How did the UK and the US respond?

Home Secretary Amber Rudd said: "As we begin the negotiations about leaving the EU, we will be able to reassure Germany and other European countries that we are going to be a strong partner to them in defence and security, and, we hope, in trade."

Then on Tuesday, President Trump said this:

View more on twitter

London stock markets fall

The FTSE 100 has closed and we're now waiting for final trades to settle.

In the meantime, a quick read at 4.30 shows that the blue chip index finished around 24.64 points down at 7,522.99.

The FTSE 250 is off 29.63 points at 19,995.29.

Beko safety notice

Kevin Peachey

Personal finance reporter

One of the affected models led to a mother's death last year, but the alert relates to a separate issue.

Read more

Oil prices slide

Oil prices continue to look lacklustre following an agreement between Opec and non-Opec nations to extend output cuts.

The price of Brent crude is down 1.6% at $51.45 a barrel.

West Texas Intermediate is back below $50 a barrel, down 1.5% at $49.27 a barrel.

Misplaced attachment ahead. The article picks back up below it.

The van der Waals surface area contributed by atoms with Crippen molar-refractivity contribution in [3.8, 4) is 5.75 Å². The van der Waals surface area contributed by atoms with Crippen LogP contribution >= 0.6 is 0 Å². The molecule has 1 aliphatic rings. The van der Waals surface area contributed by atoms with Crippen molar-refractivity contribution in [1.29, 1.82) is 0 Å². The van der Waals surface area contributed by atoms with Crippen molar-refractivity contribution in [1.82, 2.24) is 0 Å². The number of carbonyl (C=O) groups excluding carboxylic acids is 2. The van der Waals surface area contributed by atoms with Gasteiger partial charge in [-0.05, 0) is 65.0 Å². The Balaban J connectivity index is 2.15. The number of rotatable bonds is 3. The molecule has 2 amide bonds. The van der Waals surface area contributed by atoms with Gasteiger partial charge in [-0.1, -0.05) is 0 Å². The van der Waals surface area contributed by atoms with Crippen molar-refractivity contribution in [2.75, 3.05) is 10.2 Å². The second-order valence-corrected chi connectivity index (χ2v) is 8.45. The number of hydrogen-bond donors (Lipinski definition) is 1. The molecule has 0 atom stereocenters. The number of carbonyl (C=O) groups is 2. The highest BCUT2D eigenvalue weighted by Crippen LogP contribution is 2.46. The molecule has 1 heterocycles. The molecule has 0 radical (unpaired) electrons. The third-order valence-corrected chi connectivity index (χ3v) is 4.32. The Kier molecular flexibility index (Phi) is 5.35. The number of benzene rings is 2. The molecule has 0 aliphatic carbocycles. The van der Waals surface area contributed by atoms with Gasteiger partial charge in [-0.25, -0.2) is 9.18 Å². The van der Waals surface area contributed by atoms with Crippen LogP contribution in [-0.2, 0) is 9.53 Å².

Washington wobbles knock confidence

Donald Trump
Getty Images

American consumers are confident but just not as confident as expected.

That's the finding from a survey that measures how optimistic our Transatlantic cousins are feeling. The Consumer Confidence index fell back to a reading of 117.9 in May, down on April and below expectations of 119.8.

It is the second month in a row that the index has fallen.

But Peter Cardillo, chief market economist at First Standard Financial, says: "We are expecting confidence to slip as the political turmoil in Washington weighs. Nonetheless, the confidence index is expected to stay within its upper range."

Small business calls for stricter bankruptcy laws